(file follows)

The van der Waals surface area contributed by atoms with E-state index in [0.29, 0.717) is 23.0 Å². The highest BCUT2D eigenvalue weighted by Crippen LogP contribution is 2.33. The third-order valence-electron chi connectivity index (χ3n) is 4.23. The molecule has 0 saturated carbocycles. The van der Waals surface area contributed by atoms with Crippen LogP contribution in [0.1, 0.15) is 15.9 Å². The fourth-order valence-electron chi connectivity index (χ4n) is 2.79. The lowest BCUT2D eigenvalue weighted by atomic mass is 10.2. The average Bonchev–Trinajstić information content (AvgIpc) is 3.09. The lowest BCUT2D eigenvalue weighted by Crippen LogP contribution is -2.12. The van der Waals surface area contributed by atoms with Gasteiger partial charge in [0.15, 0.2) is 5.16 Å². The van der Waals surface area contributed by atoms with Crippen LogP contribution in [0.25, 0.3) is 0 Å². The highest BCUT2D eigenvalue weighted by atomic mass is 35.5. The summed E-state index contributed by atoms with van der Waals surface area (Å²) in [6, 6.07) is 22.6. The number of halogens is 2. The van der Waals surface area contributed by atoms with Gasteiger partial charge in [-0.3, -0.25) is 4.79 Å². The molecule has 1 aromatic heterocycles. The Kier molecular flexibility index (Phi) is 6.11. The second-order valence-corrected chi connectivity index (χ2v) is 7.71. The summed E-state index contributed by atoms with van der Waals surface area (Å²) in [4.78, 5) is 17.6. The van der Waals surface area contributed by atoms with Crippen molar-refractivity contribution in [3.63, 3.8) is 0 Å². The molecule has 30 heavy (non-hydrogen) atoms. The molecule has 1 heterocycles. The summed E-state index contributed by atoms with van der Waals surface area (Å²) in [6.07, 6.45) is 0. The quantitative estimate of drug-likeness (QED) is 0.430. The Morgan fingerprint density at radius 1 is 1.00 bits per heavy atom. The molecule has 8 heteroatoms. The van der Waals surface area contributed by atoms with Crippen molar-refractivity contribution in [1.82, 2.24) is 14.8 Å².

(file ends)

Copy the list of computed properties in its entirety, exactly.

The van der Waals surface area contributed by atoms with E-state index in [0.29, 0.717) is 23.0 Å². The highest BCUT2D eigenvalue weighted by Crippen LogP contribution is 2.33. The third-order valence-electron chi connectivity index (χ3n) is 4.23. The molecule has 0 saturated carbocycles. The van der Waals surface area contributed by atoms with Crippen LogP contribution in [0.1, 0.15) is 15.9 Å². The fourth-order valence-electron chi connectivity index (χ4n) is 2.79. The lowest BCUT2D eigenvalue weighted by atomic mass is 10.2. The average Bonchev–Trinajstić information content (AvgIpc) is 3.09. The lowest BCUT2D eigenvalue weighted by Crippen LogP contribution is -2.12. The van der Waals surface area contributed by atoms with Gasteiger partial charge in [0.15, 0.2) is 5.16 Å². The van der Waals surface area contributed by atoms with Crippen LogP contribution in [0.25, 0.3) is 0 Å². The highest BCUT2D eigenvalue weighted by atomic mass is 35.5. The summed E-state index contributed by atoms with van der Waals surface area (Å²) in [6, 6.07) is 22.6. The number of halogens is 2. The van der Waals surface area contributed by atoms with Gasteiger partial charge in [-0.3, -0.25) is 4.79 Å². The molecule has 1 aromatic heterocycles. The Kier molecular flexibility index (Phi) is 6.11. The second-order valence-corrected chi connectivity index (χ2v) is 7.71. The summed E-state index contributed by atoms with van der Waals surface area (Å²) in [4.78, 5) is 17.6. The van der Waals surface area contributed by atoms with Crippen molar-refractivity contribution in [3.63, 3.8) is 0 Å². The molecule has 30 heavy (non-hydrogen) atoms. The molecule has 1 heterocycles. The summed E-state index contributed by atoms with van der Waals surface area (Å²) in [6.07, 6.45) is 0. The quantitative estimate of drug-likeness (QED) is 0.430. The Morgan fingerprint density at radius 1 is 1.00 bits per heavy atom. The molecule has 8 heteroatoms. The van der Waals surface area contributed by atoms with Crippen molar-refractivity contribution in [1.82, 2.24) is 14.8 Å².